Academic journal article Journal of International Women's Studies

Beyond 'Helping': Gender and Relations of Power in Non-Governmental Assistance to Refugees

Academic journal article Journal of International Women's Studies

Beyond 'Helping': Gender and Relations of Power in Non-Governmental Assistance to Refugees

Article excerpt


This article pursues critical gender analysis of conditions of non-governmental (NGO) assistance in the Czech Republic. The study scrutinises practices of assistance in local, low-threshold NGOs working with immigrants, asylum seekers and/or recognised refugees. Although they provide refugees with essential support, this research shows that the NGOs can foster rather than challenge unequal power relations that define refugees primarily as dependent clients. They produce highly feminised spaces of assistance where these power relations produce gendered 'criteria of belonging' (Ong, 1996, 738) that impact differently on refugee women and men. The organisations have, often unacknowledged, vested interests in producing certain client identities in order to sustain their existence and to gain a desired social image. This study aims to provide an insight into gendered power structures of assistance to and representation of refugees provided by the representatives of privileged majority and characterised by informality and discretion.

Keywords: refugees, non-governmental organisations, assistance, representation, Czech Republic


Asylum seekers and refugees in today's Europe are more than ever in need of independent and professional legal and social assistance. Gradually restricting access to refugee status seems to be the major concern of the European Union as well as individual nation states and asylum is "no longer a right but a prized status and expensive commodity" (Zetter, 2007, 188). In this context non-governmental organisations (NGOs) have become increasingly responsible for securing refugees' access to basic social and economic rights (Lester, 2005; Raper, 2003). On the one hand, their new roles in the process of refugee reception and integration are framed by their ability to identify niches where they can do better than state institutions and by their determination to oppose a dominant restrictive political climate towards refugees. On the other hand, the position of NGOs has been strongly influenced by a wider process of restructuring and rolling back of European welfare states, privatisation of state-run services (Tazreiter 2004) and new modes of governance employed to control migration flows from outside and ethnic minorities inside the nation state.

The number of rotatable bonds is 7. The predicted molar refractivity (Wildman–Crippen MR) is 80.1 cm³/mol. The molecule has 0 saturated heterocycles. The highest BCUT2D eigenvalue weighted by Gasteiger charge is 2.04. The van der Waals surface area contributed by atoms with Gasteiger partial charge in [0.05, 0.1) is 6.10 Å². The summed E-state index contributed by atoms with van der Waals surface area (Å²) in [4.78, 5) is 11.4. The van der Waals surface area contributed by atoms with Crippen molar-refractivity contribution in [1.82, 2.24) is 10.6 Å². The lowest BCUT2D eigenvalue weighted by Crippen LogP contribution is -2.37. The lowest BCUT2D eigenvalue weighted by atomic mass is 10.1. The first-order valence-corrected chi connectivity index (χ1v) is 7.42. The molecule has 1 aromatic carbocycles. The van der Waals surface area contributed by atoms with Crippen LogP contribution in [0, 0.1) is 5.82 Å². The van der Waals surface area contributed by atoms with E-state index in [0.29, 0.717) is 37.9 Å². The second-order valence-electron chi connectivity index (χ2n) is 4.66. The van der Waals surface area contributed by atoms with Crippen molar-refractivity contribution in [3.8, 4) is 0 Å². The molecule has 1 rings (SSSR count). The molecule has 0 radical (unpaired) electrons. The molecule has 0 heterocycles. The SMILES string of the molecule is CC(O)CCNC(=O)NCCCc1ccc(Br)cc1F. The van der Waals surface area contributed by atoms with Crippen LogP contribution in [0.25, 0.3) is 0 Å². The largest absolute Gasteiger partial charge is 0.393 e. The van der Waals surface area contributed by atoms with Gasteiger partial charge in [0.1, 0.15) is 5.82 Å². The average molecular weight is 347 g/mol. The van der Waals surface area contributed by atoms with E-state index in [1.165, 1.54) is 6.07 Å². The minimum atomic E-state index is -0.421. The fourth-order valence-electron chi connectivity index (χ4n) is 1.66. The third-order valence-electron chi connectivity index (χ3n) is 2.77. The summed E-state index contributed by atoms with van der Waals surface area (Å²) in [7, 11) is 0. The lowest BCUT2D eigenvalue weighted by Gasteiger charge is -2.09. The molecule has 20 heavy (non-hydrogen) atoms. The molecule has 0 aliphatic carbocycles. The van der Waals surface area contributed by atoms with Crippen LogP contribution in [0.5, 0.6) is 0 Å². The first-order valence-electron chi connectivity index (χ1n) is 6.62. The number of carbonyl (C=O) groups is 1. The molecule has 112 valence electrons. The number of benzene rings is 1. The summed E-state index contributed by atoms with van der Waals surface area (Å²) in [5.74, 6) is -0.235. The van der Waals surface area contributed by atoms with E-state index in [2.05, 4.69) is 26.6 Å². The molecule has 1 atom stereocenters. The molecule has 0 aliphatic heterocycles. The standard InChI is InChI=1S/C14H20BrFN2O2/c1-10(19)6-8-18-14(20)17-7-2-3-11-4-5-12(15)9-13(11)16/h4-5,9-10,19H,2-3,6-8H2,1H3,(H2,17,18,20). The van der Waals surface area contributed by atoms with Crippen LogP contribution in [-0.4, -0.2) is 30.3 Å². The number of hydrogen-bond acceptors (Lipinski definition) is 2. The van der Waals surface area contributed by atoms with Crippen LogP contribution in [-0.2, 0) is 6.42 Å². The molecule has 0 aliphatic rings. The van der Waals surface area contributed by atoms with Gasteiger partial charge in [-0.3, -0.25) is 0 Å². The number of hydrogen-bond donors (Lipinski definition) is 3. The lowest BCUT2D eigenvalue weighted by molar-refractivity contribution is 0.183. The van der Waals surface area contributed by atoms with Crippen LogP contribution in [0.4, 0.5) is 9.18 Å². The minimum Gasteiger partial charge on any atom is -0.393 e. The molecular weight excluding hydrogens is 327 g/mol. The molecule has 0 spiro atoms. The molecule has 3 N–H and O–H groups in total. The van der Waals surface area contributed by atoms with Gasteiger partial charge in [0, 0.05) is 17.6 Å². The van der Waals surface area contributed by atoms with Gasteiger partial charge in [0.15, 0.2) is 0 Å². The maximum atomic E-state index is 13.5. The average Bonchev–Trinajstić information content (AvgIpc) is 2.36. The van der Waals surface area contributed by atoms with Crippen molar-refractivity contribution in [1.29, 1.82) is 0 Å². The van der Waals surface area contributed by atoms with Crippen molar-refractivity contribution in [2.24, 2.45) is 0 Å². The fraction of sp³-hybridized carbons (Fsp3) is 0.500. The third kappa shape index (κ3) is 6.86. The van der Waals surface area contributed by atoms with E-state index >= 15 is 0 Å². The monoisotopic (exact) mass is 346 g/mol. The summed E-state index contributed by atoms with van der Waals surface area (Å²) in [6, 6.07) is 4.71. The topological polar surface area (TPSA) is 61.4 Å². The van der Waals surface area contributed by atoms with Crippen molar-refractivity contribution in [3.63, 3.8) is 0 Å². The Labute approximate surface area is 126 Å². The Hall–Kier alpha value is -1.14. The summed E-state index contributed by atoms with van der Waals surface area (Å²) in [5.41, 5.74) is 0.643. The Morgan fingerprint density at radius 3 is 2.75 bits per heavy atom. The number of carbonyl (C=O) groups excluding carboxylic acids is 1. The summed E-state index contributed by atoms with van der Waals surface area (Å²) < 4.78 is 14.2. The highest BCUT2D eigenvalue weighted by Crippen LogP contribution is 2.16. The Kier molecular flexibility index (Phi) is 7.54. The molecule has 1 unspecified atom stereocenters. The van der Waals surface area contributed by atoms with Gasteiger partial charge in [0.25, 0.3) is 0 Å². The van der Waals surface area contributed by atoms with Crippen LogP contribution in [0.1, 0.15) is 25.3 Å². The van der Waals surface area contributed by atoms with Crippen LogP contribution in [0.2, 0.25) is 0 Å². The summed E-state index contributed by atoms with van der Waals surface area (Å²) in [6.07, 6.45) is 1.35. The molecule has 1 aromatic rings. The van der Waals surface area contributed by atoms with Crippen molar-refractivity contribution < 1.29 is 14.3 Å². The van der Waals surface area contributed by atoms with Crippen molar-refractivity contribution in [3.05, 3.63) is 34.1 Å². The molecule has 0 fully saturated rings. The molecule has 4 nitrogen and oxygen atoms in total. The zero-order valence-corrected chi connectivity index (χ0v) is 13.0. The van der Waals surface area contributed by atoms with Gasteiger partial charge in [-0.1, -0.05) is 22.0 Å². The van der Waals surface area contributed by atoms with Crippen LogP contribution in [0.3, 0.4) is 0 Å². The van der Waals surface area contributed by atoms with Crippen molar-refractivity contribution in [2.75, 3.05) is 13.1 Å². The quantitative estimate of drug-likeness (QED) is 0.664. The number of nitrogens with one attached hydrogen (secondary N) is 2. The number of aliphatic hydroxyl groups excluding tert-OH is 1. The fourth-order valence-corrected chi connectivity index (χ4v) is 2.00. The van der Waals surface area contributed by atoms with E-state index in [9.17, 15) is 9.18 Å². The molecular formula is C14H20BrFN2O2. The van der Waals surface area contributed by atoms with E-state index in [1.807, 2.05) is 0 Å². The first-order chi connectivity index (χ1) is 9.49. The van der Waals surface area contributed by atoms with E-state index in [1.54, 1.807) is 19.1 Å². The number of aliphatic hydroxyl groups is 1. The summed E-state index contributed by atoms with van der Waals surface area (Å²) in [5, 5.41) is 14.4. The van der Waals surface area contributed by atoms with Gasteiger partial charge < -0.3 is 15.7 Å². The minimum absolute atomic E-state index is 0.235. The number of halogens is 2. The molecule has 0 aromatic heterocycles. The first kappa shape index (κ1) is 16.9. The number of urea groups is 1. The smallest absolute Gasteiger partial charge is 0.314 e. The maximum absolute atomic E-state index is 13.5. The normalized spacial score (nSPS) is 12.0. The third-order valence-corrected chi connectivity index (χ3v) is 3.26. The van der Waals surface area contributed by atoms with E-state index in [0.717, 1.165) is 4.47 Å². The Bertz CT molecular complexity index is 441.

Even though NGOs tend to be seen as a sign of a healthy civil society, a number of authors have argued that their increased presence should not be perceived as an unconditionally positive development. Questions have been raised about their accountability and legitimacy. For example, Tazreiter (2004) asks: "To whom do NGOs answer? How transparent and open to scrutiny is their work and action?" (68). Others point to a growing divide between responsibility and accountability as NGOs are effectively becoming 'subcontractors' of governments or of the United Nations (Lester 2005, 127). While a number of studies unravel complex and ambivalent relations between NGOs, states and/or large international organisations, there are fewer critical investigations of local NGOs' involvement in the lives of refugees in Europe.

In the Czech Republic and elsewhere, NGOs are often the key mediators of individual refugees' relation with the state by providing them with legal counselling during the asylum determination procedure and information about their rights in the host country. Besides, they also mediate refugees' relationships with the wider public by organizing public events aimed at making refugees visible in a positive light and while fundraising for the continuation of their own existence. Furthermore, NGOs are usually the first contact points for the media; when journalists want to report on refugee issues and look for refugee interviewees, they turn to them. Last but not least, they are important sources of contacts for researchers looking for refugee interlocutors, thus, they also indirectly influence the production of knowledge about refugees. …

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